My Cultural Life: Gerald Dawe

The acclaimed poet on falling in love with the medium, admiring Mary Robinson and the exhibition of the year in northern Italy

When did you first fall in love with poetry?
I suppose hearing my grandmother 'instruct' kids how to recite poems intrigued me when I was very young. I picked up some of the anthologies she used to teach elocution, and they caught my fancy. But I was lucky in that two of the teachers at Orangefield [High School in north Belfast] had very clear engagement with poetry and turned it into a kind of natural thing, dramatic thing. When I was at the Lyric Youth Theatre in the mid 1960s we spent a fair bit of time hearing poetry and from then on I was hooked. 

I just loved the whole notion of cramming a world into a short space on the page, by allusion, turn of phrase, suggestion. After O-levels we started into the Faber Book of Modern Verse which really lifted the roof for me. I started to read lots of American poets like Robert Lowell. Needless to say growing up in the 1960s meant that I had a fascinating entry into great lyrics from Dylan, Nina Simone, The Band, Hendrix, and I dare say, looking back, that I heard a lot of songs on the radio before that . 'Two Way Family Favorites', that short of thing. 

So poetry wasn't so much 'Poetry', it was hymns, songs and ballads, alongside the stuff you were doing in school. I really couldn't get enough of it. I loved reading all sorts of anthologies, browsing in the libraries in town and not really knowing what I was looking for. I read in my little attic room at the top of the house. Anything I could get my hands on.

Who is your poetic hero?
A hero? I'm not sure I have a hero. There are lots of poets whose lives 'Catching The Light - Views and Interviews' by Gerald Dawewere lived in really difficult times and under bloody and oppressive regimes. Mandelstam, the great Russian poet, and his wife, in Stalin's Soviet Union, come to mind. They were brave people. I have a hunch I'd very much have liked Elizabeth Bishop, an American poet who I think very highly of, and I would simply have loved to have met Samuel Johnson - one of the most extraordinary literary intelligences in the English-speaking world - for a pint or two every few weeks and watch a match on TV with him. But if I had to nominate one poet beyond all others whose work and life impresses me the most, then I'm going to be very partial and stretch the 'poet hero' business to breaking point and select one of the great anti-heroes of our time, Samuel Beckett.

If you could have written any poem in history, what would it be and why?
An impossible question. What about 'Frost at Midnight' by Coleridge? It's such a cool poem in every way, and at its heart, an unshakable reality, of vulnerability, the irretrievable past and the beauty of the landscape. Or maybe one of Yeats' sequences. I'd settle for 'Meditations in Time of Civil war'. Or maybe Robert Lowell's 'For the Union Dead'. See, there's no single poem.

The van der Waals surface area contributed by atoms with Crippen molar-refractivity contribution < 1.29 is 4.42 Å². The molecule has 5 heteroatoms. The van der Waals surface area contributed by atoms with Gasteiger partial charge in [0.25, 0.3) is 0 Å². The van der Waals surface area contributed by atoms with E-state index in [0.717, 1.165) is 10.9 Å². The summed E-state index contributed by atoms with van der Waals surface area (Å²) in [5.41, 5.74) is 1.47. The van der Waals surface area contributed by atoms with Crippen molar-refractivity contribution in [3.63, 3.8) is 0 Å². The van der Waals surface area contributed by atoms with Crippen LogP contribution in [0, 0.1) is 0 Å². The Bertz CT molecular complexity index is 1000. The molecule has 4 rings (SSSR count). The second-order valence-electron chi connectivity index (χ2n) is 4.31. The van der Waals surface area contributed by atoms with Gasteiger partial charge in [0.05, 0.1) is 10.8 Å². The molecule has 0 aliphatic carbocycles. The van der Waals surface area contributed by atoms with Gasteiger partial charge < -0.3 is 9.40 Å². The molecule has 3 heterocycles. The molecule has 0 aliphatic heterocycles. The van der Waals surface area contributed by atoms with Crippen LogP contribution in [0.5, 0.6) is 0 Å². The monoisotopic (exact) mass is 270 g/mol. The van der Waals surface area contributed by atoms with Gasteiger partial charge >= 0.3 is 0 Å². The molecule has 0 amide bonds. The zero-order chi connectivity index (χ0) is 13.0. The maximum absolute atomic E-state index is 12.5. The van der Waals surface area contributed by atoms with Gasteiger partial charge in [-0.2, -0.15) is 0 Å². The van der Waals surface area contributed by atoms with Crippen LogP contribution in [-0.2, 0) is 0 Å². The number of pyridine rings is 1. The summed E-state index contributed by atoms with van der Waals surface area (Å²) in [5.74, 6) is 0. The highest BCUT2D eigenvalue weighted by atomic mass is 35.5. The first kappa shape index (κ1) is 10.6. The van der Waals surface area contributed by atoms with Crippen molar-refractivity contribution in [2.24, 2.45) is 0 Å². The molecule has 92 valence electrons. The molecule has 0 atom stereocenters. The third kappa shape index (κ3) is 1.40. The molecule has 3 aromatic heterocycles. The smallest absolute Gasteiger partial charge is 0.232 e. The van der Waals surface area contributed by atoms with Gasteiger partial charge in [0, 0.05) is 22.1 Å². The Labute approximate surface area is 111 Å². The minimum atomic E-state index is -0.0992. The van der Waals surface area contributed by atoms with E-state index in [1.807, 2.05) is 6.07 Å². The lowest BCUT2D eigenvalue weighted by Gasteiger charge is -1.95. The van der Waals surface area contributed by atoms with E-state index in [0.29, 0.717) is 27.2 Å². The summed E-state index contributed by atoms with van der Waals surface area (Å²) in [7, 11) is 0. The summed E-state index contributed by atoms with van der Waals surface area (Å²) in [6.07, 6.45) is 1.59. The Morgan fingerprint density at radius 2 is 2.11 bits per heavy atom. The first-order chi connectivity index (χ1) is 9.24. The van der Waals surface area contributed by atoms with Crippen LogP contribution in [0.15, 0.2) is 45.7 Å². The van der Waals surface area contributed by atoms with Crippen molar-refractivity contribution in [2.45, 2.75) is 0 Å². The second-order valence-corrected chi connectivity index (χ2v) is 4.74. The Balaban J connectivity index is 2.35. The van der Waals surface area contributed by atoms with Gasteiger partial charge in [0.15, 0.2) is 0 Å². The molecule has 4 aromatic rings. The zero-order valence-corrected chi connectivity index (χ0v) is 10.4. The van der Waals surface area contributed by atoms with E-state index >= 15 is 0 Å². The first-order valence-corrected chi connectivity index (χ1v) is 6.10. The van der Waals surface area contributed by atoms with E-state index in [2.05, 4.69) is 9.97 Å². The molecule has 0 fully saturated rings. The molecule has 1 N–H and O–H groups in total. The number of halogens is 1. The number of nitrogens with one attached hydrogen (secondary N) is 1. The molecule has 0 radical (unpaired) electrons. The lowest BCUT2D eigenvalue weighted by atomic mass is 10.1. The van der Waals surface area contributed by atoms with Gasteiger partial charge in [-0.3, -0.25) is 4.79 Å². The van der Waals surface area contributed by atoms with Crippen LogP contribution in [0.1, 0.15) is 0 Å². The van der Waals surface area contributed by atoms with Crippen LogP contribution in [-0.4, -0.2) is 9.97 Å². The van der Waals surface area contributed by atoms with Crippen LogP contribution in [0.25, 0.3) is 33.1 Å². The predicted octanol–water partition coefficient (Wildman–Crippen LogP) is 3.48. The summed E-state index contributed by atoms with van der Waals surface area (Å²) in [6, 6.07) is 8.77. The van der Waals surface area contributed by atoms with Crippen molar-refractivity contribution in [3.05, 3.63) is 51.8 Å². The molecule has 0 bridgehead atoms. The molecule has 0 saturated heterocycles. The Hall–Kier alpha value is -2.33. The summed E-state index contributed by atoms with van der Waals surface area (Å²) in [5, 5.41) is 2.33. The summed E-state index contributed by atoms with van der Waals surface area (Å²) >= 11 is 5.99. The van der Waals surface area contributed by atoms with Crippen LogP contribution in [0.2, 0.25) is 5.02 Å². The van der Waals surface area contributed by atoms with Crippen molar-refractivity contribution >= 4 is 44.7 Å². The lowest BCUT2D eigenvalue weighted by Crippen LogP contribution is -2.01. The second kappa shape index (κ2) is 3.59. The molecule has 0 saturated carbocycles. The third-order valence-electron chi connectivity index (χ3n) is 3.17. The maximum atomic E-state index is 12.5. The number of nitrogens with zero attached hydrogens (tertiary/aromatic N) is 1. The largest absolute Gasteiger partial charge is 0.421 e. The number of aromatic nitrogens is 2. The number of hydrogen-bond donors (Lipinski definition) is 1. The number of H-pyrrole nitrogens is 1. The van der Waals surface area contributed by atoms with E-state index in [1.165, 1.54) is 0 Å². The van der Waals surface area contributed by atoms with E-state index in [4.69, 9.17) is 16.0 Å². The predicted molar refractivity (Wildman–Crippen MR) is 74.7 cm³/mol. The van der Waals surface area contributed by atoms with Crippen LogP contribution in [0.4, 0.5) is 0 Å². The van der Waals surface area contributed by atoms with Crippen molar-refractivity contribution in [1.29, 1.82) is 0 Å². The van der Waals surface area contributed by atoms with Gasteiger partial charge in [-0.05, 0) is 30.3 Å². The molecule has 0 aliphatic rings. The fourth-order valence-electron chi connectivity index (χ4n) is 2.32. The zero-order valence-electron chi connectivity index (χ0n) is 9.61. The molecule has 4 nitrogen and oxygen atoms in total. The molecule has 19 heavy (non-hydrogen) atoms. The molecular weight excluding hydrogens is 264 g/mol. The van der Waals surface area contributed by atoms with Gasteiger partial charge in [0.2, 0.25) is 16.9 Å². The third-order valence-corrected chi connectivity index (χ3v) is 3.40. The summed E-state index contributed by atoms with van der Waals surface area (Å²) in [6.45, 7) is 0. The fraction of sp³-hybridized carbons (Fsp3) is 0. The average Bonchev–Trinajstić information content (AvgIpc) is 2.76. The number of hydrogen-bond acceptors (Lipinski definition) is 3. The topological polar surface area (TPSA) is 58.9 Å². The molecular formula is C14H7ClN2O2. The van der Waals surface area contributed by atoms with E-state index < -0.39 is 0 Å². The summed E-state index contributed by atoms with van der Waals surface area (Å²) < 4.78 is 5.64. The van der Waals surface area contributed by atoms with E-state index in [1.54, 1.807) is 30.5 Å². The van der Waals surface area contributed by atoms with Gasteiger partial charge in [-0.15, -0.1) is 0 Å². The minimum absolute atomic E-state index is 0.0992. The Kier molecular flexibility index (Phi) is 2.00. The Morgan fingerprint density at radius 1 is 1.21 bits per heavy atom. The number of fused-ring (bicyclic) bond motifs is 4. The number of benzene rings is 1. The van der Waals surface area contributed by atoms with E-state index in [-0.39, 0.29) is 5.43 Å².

If you could have four cultural figures from any period in history round for dinner, who would they be and why?
Marianne Moore, Samuel Johnson, Albert Camus and Lorna Sage - I've loved something that each of the four have written and could ask them to read aloud after the pasta and wine.

If you could have produced any piece of art in history, what would it be and why?
Easy, this one. Anything by Marc Chagall or Paul Klee, they are two of my all-time favourite painters.

What has been your cultural highlight of 2008 thus far?
Seeing a De Chirico exhibition in an old industrial warehouse in a small town in northern Italy alongside engines, spotter planes and railway carriages.

What cultural event are you most looking forward to?
I haven't any one particular event that I can think of, but maybe, for purely personal reasons, the publication of an anthology I've been working on for the past five years finally seeing the light of day. The launch is in November.

Which Irish cultural figure do you most admire and why?
I have a huge regard for Mary Robinson. When she took on the presidency of Ireland back in the mid 1990s, it was a very difficult task because the old brigade assumed it wouldn't work out. She succeeded so impressively in redefining publicly the international image of this country.

Which line of poetry that you've written are you most proud of?
For the moment it's "So tell me, what good was done, what war was won?" from 'The Pleasure Boats' in Points West.

What's been the best piece of advice you've ever had?
Don't keep doing the same thing just because you do it well. Test yourself. Push yourself. And do whatever you're doing because you want to, not because of what you think it might bring along in its wake. Writing comes out of your life but your life cannot come out of your writing.

If you could write your epitaph in no more than 10 words, what would it be and why? 
'Gerald Dawe, Poet, born 1952 Belfast'. The simpler it is the better. 

Gerald Dawe's Catching The Light: Views & Interviews is published by Salmon Poetry on September 10.